Low doses of clozapine may stabilize treatment–resistant bipolar patients

  • B. S. Fehr
  • M. E. Ozcan
  • T. Suppes


Open, uncontrolled studies suggest clozapine can have mood–stabilizing effects in treatment–resistant bipolar disorder. Unfortunately, the side effect profile limits clozapine’s use at high doses. We report a series of nine bipolar I disorder patients who improved on relatively low doses of clozapine add–on therapy (250 mg or lower). Retrospectively abstracted clinical data identified nine patients with bipolar I disorder, as defined by DSMIV criteria, treated with low–dose clozapine at inpatient and outpatient settings. Monthly symptom evaluations were collected prospectively using standard assessments. Symptoms of mania and mood lability improved in all patients. Three patients demonstrated striking mood stabilization and returned to previous levels of functioning; five patients evidenced moderate improvement in mood stabilization and functioning; and one patient showed a minimal response. Overall, clozapine did not have a significant antidepressant effect. The mean clozapine dose at the end of the study was 156.3 ± 77.6 mg/day, and duration of treatment was 12 months. Residual side effects were mild. The symptomatic improvement in these prospectively evaluated patients is consistent with our clinical impression in the majority of patients with bipolar disorder taking clozapine.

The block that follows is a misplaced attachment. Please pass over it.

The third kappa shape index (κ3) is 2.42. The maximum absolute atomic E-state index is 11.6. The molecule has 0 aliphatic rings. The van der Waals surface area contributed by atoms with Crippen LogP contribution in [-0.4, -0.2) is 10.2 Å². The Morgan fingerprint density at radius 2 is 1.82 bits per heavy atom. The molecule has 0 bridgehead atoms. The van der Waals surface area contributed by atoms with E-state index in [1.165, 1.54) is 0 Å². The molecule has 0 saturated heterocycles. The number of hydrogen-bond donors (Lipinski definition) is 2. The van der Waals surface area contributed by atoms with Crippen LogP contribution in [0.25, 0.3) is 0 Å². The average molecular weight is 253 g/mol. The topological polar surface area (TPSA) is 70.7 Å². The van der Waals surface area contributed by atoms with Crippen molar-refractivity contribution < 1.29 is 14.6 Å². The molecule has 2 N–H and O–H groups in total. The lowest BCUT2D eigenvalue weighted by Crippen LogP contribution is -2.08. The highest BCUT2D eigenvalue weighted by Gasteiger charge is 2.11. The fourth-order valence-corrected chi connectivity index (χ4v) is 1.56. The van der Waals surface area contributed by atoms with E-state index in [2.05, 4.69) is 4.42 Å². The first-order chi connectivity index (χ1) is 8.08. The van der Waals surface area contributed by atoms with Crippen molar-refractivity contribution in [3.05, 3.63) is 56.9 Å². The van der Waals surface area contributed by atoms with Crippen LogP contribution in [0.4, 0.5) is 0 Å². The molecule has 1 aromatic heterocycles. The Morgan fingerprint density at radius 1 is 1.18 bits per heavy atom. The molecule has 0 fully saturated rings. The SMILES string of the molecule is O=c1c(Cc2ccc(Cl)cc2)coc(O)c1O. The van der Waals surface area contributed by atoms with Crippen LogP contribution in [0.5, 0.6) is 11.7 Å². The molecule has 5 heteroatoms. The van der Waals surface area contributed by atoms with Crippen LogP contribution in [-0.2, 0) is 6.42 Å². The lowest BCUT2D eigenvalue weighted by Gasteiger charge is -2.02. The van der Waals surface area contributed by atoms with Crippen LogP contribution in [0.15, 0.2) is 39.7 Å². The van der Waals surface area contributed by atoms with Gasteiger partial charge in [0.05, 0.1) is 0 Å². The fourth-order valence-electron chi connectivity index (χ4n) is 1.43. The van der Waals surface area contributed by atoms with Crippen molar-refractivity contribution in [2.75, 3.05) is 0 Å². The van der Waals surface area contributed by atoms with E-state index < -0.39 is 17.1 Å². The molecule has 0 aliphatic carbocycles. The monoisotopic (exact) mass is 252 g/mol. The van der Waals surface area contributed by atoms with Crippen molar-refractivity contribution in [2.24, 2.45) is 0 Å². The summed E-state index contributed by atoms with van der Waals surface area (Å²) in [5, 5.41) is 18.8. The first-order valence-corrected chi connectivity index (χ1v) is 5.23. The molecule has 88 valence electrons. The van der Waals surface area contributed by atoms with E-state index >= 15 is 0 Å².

Key words

clozapine bipolar disorder efficacy side effects treatment–resistant combination treatment 


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Copyright information

© Steinkopff Verlag 2004

Authors and Affiliations

  1. 1.VA HospitalThe University of Texas Southwestern Medical CenterDallasUSA
  2. 2.Bipolar Disorder Research ProgramDepartment of Psychiatry The University of Texas Southwestern Medical CenterDallas TX 75390-9121USA

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